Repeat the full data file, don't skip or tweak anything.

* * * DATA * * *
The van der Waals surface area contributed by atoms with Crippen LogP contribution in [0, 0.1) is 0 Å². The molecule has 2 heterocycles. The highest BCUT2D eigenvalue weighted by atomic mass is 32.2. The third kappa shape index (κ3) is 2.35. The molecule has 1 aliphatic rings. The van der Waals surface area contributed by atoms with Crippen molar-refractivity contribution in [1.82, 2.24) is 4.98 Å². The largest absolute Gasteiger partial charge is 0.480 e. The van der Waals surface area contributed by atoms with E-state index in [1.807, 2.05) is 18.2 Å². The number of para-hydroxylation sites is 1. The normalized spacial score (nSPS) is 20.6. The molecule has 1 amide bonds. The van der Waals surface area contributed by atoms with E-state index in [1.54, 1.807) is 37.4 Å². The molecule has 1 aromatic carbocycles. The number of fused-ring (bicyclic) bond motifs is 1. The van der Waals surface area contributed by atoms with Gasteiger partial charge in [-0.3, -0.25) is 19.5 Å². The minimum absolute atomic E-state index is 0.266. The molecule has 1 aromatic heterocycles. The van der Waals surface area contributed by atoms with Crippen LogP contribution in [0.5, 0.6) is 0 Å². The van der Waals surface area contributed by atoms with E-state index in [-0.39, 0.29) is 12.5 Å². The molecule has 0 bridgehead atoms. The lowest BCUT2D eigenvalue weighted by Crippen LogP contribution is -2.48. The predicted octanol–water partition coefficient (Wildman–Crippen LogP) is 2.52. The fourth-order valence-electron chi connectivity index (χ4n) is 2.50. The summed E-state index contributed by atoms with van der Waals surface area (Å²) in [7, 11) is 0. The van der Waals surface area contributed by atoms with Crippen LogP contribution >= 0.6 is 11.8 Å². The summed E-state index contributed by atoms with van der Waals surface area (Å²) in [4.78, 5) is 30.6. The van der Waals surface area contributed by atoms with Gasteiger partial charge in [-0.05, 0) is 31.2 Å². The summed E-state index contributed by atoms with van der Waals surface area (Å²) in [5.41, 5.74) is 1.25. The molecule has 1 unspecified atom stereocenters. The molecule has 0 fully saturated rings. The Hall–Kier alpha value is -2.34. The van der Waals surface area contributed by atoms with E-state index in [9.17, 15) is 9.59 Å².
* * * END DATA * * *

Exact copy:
The van der Waals surface area contributed by atoms with Crippen LogP contribution in [0, 0.1) is 0 Å². The molecule has 2 heterocycles. The highest BCUT2D eigenvalue weighted by atomic mass is 32.2. The third kappa shape index (κ3) is 2.35. The molecule has 1 aliphatic rings. The van der Waals surface area contributed by atoms with Crippen molar-refractivity contribution in [1.82, 2.24) is 4.98 Å². The largest absolute Gasteiger partial charge is 0.480 e. The van der Waals surface area contributed by atoms with E-state index in [1.807, 2.05) is 18.2 Å². The number of para-hydroxylation sites is 1. The normalized spacial score (nSPS) is 20.6. The molecule has 1 amide bonds. The van der Waals surface area contributed by atoms with E-state index in [1.54, 1.807) is 37.4 Å². The molecule has 1 aromatic carbocycles. The number of fused-ring (bicyclic) bond motifs is 1. The van der Waals surface area contributed by atoms with Gasteiger partial charge in [-0.3, -0.25) is 19.5 Å². The minimum absolute atomic E-state index is 0.266. The molecule has 1 aromatic heterocycles. The van der Waals surface area contributed by atoms with Crippen LogP contribution in [0.5, 0.6) is 0 Å². The van der Waals surface area contributed by atoms with E-state index in [-0.39, 0.29) is 12.5 Å². The molecule has 0 bridgehead atoms. The lowest BCUT2D eigenvalue weighted by Crippen LogP contribution is -2.48. The predicted octanol–water partition coefficient (Wildman–Crippen LogP) is 2.52. The fourth-order valence-electron chi connectivity index (χ4n) is 2.50. The summed E-state index contributed by atoms with van der Waals surface area (Å²) in [7, 11) is 0. The van der Waals surface area contributed by atoms with Crippen LogP contribution >= 0.6 is 11.8 Å². The summed E-state index contributed by atoms with van der Waals surface area (Å²) in [4.78, 5) is 30.6. The van der Waals surface area contributed by atoms with Gasteiger partial charge in [-0.05, 0) is 31.2 Å². The summed E-state index contributed by atoms with van der Waals surface area (Å²) in [5.41, 5.74) is 1.25. The molecule has 1 unspecified atom stereocenters. The molecule has 0 fully saturated rings. The Hall–Kier alpha value is -2.34. The van der Waals surface area contributed by atoms with E-state index in [9.17, 15) is 9.59 Å².